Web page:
just an alias, needed when
t gets shadowed below
trans construct proofs that type equality is reflexive,
symmetric, and transitive.
conv t x uses the type equality
t : (a, b) t as evidence to safely cast
a to type
conv is semantically just the identity function.
In a program that has
t : (a, b) t where one has a value of type
a that one wants
to treat as a value of type
b, it is often sufficient to pattern match on
Type_equal.T rather than use
conv. However, there are situations where OCaml's
type checker will not use the type equality
a = b, and one must use
module F (M1 : sig type t end) (M2 : sig type t end) : sig val f : (M1.t, M2.t) equal -> M1.t -> M2.t end = struct let f equal (m1 : M1.t) = conv equal m1 end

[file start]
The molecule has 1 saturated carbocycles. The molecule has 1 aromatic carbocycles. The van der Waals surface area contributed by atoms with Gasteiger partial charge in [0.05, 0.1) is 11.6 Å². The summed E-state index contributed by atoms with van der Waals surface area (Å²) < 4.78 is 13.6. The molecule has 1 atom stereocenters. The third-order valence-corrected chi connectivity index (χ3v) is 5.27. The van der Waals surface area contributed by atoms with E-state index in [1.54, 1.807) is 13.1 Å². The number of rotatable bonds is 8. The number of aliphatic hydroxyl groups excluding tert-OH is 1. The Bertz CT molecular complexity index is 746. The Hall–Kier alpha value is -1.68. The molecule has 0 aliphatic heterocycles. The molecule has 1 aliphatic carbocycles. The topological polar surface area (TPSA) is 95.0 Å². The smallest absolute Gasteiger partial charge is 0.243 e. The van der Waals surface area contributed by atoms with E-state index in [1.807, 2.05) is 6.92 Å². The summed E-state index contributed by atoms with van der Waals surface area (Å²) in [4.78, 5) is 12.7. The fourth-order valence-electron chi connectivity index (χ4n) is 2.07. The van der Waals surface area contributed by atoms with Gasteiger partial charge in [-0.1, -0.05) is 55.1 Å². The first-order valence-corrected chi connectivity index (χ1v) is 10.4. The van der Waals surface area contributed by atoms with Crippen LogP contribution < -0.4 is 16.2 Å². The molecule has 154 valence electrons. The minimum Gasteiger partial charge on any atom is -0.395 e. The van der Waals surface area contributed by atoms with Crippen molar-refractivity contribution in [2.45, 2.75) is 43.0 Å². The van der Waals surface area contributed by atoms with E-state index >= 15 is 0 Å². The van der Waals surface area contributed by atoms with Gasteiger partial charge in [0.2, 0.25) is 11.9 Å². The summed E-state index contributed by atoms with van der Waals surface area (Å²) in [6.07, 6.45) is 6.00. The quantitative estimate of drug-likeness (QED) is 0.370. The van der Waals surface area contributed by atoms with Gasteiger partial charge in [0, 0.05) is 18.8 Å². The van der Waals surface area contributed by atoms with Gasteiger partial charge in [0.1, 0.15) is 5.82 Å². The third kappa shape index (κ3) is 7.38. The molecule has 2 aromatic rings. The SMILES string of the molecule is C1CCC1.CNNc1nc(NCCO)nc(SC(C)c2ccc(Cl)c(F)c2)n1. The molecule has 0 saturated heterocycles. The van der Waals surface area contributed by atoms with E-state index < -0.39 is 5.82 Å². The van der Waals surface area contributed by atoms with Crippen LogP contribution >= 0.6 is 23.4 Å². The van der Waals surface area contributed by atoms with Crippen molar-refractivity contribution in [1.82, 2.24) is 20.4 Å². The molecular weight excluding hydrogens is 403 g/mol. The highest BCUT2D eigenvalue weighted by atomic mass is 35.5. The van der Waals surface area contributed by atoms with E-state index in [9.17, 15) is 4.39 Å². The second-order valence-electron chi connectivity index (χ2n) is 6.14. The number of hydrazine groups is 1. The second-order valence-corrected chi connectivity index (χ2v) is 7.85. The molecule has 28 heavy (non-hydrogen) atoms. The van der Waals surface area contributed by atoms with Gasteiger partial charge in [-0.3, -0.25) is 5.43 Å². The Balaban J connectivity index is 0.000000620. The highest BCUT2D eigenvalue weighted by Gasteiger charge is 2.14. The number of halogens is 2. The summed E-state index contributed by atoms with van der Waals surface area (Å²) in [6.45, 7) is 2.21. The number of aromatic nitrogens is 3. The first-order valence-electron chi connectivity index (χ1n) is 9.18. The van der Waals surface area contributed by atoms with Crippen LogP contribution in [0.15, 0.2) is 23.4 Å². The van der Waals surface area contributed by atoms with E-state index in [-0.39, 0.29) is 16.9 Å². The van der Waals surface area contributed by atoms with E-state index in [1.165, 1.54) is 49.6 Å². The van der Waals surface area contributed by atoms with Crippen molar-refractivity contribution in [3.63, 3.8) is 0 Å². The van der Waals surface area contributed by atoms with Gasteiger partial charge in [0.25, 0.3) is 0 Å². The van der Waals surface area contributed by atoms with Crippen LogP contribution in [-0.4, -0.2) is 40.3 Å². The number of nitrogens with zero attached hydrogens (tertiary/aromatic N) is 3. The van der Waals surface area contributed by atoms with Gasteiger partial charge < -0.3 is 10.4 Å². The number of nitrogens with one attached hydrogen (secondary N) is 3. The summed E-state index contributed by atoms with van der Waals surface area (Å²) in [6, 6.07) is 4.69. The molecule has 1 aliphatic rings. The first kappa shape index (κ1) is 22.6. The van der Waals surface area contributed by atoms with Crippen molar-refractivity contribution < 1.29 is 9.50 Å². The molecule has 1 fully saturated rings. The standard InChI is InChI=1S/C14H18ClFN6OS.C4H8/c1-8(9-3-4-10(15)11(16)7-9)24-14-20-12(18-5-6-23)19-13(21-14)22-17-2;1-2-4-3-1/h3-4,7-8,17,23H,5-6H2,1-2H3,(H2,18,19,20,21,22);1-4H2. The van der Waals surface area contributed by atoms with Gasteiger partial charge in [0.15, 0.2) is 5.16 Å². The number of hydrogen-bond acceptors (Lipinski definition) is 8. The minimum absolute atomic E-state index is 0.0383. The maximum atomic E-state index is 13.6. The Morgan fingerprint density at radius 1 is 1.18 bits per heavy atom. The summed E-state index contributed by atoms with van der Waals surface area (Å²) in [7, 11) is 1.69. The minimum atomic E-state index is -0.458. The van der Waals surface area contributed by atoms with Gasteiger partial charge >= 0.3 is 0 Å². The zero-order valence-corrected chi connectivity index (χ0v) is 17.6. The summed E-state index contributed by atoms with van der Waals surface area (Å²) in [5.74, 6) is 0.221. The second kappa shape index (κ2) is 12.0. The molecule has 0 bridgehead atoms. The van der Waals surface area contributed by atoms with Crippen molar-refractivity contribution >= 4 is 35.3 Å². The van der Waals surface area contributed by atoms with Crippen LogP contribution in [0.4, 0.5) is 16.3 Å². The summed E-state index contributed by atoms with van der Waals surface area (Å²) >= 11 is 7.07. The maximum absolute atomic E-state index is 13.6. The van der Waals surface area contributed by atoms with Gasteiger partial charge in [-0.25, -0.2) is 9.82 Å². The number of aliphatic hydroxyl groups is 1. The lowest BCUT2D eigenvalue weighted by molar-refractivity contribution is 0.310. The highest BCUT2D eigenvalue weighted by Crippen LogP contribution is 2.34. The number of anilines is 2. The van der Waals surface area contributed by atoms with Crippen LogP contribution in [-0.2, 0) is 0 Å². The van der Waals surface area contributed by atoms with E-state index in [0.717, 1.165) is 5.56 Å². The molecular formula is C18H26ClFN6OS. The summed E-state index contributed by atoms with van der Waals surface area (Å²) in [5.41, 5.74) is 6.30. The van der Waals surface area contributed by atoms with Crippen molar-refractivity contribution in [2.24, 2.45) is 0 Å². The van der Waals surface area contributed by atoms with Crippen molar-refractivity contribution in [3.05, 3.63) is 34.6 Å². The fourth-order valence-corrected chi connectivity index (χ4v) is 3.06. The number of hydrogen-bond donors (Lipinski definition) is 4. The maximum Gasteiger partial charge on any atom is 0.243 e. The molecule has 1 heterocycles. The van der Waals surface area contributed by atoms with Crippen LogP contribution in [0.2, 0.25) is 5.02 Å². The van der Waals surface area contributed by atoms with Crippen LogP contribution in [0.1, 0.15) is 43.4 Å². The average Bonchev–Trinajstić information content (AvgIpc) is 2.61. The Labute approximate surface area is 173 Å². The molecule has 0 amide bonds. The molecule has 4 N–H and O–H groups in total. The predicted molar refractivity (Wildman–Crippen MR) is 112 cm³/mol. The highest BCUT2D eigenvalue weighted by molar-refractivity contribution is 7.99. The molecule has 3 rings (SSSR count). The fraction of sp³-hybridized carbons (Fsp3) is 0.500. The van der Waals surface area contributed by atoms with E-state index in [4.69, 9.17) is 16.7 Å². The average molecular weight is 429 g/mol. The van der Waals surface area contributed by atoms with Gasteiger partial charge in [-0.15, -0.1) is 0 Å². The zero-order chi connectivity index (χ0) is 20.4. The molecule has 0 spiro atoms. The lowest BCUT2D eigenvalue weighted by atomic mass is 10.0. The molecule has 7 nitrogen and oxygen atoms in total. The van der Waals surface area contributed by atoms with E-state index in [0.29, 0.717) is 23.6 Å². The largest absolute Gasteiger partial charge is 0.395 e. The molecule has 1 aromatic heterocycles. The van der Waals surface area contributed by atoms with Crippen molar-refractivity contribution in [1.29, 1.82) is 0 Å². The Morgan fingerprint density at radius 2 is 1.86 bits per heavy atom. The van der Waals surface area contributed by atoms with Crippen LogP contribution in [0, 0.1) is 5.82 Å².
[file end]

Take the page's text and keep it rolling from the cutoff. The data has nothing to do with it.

If one wrote the body of
F using pattern matching on
let f (T : (M1.t, M2.t) equal) (m1 : M1.t) = (m1 : M2.t)
this would give a type error.
It is always safe to conclude that if type
b, then for any type
a t equals
b t. The OCaml type checker uses this fact when it can. However,
sometimes, e.g. when using
conv, one needs to explicitly use this fact to construct
Lift* functors do this.
Injectiveis an interface that states that a type is injective, where the type is viewed as a function from types to other types.
Injective2is for a binary type that is injective in both type arguments.
Idprovides identifiers for types, and the ability to test (via
Id.same) at run-time if two identifiers are equal, and if so to get a proof of equality of their types.